Suspect in '72 Waikiki slaying dies in prison awaiting trial

Jan. 7—Today marks 52 years since Honolulu police found the body of 19-year-old Nancy Elaine Anderson at the Coral Terrace Apartments on Aloha Drive.

A former Nevada deputy attorney general arrested in 2022 more than 50 years after police allege he over 60 times in a Waikiki apartment died in a Hawaii prison on Christmas Day.

Today marks 52 years since Honolulu police found the body of 19-year-old Nancy Elaine Anderson at the Coral Terrace Apartments on Aloha Drive.

On Sept. 13, 2022, Tudor Chirila, was arrested in Nevada by Reno Police Department officers on suspicion of second-­degree murder in connection with Anderson's death. He was 77 at the time of his arrest.

Chirila was in custody for fifteen months awaiting trial later this year.

"As a family we are somewhat disappointed that he did not live to stand trial, yet at the same time we are also at peace knowing it is over. Once he was revealed, he ended up spending the rest of his life behind bars, " said Mary Schiattone, Anderson's sister, in a written statement. "We may never know the reason why he killed Nancy, if other co-conspirators were involved, or any other answers surrounding that day. All we know is we got the answer to our principal question ... who killed our sister in Hono ­lulu, Hawaii over a half a century ago ? Based on all the significant scientific forensic genetic evidence, Tudor Chirila killed our sister !"

The Anderson family was originally from Bay City, Mich., but moved to Arvada, Colo., about a year before Nancy moved to Hawaii. Anderson's murder is the oldest cold case murder in Hawaii resulting in an indictment and one of the oldest in the nation, her family said.

"Nancy came from a large family of 10 children, all nine of Nancy's siblings lived to see this day and out lived Tudor, " Schiattone said. "It seems to us as if the ghost of Nancy's Christmas past, present, and future, caught up with and haunted him in the end."

The Anderson family thanked the Honolulu police and Parabon NanoLabs Inc. of Virginia, the contractor used by HPD to help test and link DNA evidence found at the murder scene to Chirila.

Anderson's family singled out and thanked "genetic genealogist CeCe Moore for solving this incredibly difficult and extremely old cold case mystery."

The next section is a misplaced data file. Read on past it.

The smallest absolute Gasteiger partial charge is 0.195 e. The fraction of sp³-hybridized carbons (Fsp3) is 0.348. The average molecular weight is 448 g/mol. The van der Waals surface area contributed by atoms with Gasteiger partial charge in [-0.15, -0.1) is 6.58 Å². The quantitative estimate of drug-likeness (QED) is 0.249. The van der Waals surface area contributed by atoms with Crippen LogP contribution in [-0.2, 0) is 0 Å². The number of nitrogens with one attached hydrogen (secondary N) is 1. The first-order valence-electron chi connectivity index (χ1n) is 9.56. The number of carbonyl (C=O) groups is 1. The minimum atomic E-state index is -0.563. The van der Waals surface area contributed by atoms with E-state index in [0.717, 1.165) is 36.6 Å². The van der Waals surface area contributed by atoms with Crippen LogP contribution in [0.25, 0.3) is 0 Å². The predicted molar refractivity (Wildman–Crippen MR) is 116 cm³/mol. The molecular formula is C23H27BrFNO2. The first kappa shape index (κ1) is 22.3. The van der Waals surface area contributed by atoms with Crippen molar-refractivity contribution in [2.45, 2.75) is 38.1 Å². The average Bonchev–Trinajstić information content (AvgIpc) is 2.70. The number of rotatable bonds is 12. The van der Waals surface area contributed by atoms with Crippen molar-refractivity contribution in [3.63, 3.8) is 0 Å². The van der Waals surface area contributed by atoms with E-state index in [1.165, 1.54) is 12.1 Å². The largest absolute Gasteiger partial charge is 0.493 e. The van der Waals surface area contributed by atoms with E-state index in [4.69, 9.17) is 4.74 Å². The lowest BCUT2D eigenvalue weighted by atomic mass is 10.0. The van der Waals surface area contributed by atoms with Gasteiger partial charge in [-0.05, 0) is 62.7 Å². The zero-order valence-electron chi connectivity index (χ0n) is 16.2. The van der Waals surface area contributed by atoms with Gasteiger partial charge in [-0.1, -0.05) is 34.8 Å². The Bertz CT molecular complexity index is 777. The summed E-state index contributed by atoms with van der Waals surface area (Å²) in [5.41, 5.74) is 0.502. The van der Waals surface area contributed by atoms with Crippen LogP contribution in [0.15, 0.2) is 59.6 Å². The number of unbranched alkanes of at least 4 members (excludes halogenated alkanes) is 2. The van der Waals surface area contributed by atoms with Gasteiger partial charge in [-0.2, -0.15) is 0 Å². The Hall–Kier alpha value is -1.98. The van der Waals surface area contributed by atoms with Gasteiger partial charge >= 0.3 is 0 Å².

The Honolulu Police Department deferred comment on Chirila's death to the Honolulu Department of the Prosecuting Attorney.

"The Department of the Prosecuting Attorney will be moving to dismiss the murder charge against Mr. Chirila, " Brooks Baehr, a department spokesperson, told the Honolulu Star-Advertiser.

On Jan. 7, 1972, Anderson was discovered unresponsive by her roommate in their seventh-floor unit. Anderson, a 1970 graduate of John Glenn High School in Bay City, Mich., had moved to Hawaii in October 1971 and was employed at the McDonald's restaurant in Ala Moana Center.

Following the fatal stabbing, HPD investigated but came up with nothing.

Many years later, a tip moved the cold case forward, and HPD investigators used Parabon NanoLabs to help identify Chirila through DNA comparison.

In an affidavit filed in support of Chirila's arrest warrant, HPD Detective Michael Ogawa detailed how police pursued the case through the decades.

Starting the night Anderson was killed, Honolulu police interviewed and fingerprinted over 30 witnesses, gathered bloodstained sheets and towels, and conducted polygraph tests of close contacts.

Ogawa received a tip in late 2021 that Chirila could be Anderson's killer.

In February 2022, Ogawa reached out to Reno police and asked whether they could "surreptitiously " obtain a DNA sample from Chirila. Reno police Sgt. Laura Conklin and a team of officers spent weeks watching Chirila's Reno residence but did not find the right opportunity, according to the affidavit.

In March 2022, Ogawa contacted the Newport Beach Police Department in California and asked for help getting a sample from Chirila's son, John.

John Chirila told police that Tudor Chirila and his mom lived in Honolulu before he was born.

The DNA sample was enough to cross-reference with DNA taken from the towel found on the floor of Anderson's bedroom, yielding a finding that it was very likely that John Chirila was the biological child of the person who left the blood on the towel.

That was enough to secure a search warrant from a judge allowing Reno police, on Sept. 6, 2022, to administer a DNA swab on Tudor Chirila.

Chirila tried to kill himself after he was arrested in Nevada.